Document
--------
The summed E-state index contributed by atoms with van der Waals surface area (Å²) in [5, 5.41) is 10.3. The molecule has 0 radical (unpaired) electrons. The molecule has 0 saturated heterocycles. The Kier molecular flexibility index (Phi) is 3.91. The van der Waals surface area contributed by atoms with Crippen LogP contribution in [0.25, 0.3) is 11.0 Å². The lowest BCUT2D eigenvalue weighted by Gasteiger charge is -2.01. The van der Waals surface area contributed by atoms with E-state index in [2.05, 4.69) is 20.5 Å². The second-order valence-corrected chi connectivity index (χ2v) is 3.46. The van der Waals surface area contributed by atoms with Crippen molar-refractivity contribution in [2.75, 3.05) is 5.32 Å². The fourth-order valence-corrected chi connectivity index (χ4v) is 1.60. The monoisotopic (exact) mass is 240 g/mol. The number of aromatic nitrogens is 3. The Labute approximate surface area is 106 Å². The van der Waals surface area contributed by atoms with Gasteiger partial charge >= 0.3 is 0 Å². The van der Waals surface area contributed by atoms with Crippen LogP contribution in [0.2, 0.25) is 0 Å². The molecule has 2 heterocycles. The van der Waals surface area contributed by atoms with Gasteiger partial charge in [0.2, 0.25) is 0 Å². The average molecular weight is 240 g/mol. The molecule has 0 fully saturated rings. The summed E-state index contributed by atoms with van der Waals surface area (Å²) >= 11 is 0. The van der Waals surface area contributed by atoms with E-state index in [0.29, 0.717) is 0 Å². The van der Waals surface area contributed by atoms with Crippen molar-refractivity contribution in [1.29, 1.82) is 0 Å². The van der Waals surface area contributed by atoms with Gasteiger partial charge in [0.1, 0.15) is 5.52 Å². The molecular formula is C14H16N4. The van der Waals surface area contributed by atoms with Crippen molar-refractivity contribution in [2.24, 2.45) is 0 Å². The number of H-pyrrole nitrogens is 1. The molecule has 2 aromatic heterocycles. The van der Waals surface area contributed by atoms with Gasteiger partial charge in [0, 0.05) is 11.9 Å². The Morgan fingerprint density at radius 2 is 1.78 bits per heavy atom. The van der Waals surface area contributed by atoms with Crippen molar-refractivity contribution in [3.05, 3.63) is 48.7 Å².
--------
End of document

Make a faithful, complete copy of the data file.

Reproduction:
The summed E-state index contributed by atoms with van der Waals surface area (Å²) in [5, 5.41) is 10.3. The molecule has 0 radical (unpaired) electrons. The molecule has 0 saturated heterocycles. The Kier molecular flexibility index (Phi) is 3.91. The van der Waals surface area contributed by atoms with Crippen LogP contribution in [0.25, 0.3) is 11.0 Å². The lowest BCUT2D eigenvalue weighted by Gasteiger charge is -2.01. The van der Waals surface area contributed by atoms with E-state index in [2.05, 4.69) is 20.5 Å². The second-order valence-corrected chi connectivity index (χ2v) is 3.46. The van der Waals surface area contributed by atoms with Crippen molar-refractivity contribution in [2.75, 3.05) is 5.32 Å². The fourth-order valence-corrected chi connectivity index (χ4v) is 1.60. The monoisotopic (exact) mass is 240 g/mol. The number of aromatic nitrogens is 3. The Labute approximate surface area is 106 Å². The van der Waals surface area contributed by atoms with Gasteiger partial charge >= 0.3 is 0 Å². The van der Waals surface area contributed by atoms with Crippen LogP contribution in [0.2, 0.25) is 0 Å². The molecule has 2 heterocycles. The van der Waals surface area contributed by atoms with Gasteiger partial charge in [0.2, 0.25) is 0 Å². The average molecular weight is 240 g/mol. The molecule has 0 fully saturated rings. The summed E-state index contributed by atoms with van der Waals surface area (Å²) >= 11 is 0. The van der Waals surface area contributed by atoms with E-state index in [0.29, 0.717) is 0 Å². The van der Waals surface area contributed by atoms with Crippen molar-refractivity contribution in [1.29, 1.82) is 0 Å². The van der Waals surface area contributed by atoms with Gasteiger partial charge in [0.1, 0.15) is 5.52 Å². The molecular formula is C14H16N4. The van der Waals surface area contributed by atoms with Crippen molar-refractivity contribution in [2.24, 2.45) is 0 Å². The number of H-pyrrole nitrogens is 1. The molecule has 2 aromatic heterocycles. The van der Waals surface area contributed by atoms with Gasteiger partial charge in [0, 0.05) is 11.9 Å². The Morgan fingerprint density at radius 2 is 1.78 bits per heavy atom. The van der Waals surface area contributed by atoms with Crippen molar-refractivity contribution in [3.05, 3.63) is 48.7 Å².